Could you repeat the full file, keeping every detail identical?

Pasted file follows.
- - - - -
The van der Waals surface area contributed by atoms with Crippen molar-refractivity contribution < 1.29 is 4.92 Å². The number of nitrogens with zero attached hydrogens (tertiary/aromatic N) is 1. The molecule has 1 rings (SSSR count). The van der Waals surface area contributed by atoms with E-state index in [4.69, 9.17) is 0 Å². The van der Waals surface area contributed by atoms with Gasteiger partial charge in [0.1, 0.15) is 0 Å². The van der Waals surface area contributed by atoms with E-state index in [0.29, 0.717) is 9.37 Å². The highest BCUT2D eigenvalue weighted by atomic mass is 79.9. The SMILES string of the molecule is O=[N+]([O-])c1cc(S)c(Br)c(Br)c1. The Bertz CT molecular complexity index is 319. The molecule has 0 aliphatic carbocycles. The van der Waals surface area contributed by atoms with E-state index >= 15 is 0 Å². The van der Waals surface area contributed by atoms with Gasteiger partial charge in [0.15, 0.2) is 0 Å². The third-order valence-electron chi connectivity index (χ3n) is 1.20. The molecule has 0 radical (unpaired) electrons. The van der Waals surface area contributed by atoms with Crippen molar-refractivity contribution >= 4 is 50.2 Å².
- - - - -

The van der Waals surface area contributed by atoms with Crippen molar-refractivity contribution < 1.29 is 4.92 Å². The number of nitrogens with zero attached hydrogens (tertiary/aromatic N) is 1. The molecule has 1 rings (SSSR count). The van der Waals surface area contributed by atoms with E-state index in [4.69, 9.17) is 0 Å². The van der Waals surface area contributed by atoms with Gasteiger partial charge in [0.1, 0.15) is 0 Å². The van der Waals surface area contributed by atoms with E-state index in [0.29, 0.717) is 9.37 Å². The highest BCUT2D eigenvalue weighted by atomic mass is 79.9. The SMILES string of the molecule is O=[N+]([O-])c1cc(S)c(Br)c(Br)c1. The Bertz CT molecular complexity index is 319. The molecule has 0 aliphatic carbocycles. The van der Waals surface area contributed by atoms with E-state index >= 15 is 0 Å². The van der Waals surface area contributed by atoms with Gasteiger partial charge in [0.15, 0.2) is 0 Å². The third-order valence-electron chi connectivity index (χ3n) is 1.20. The molecule has 0 radical (unpaired) electrons. The van der Waals surface area contributed by atoms with Crippen molar-refractivity contribution >= 4 is 50.2 Å².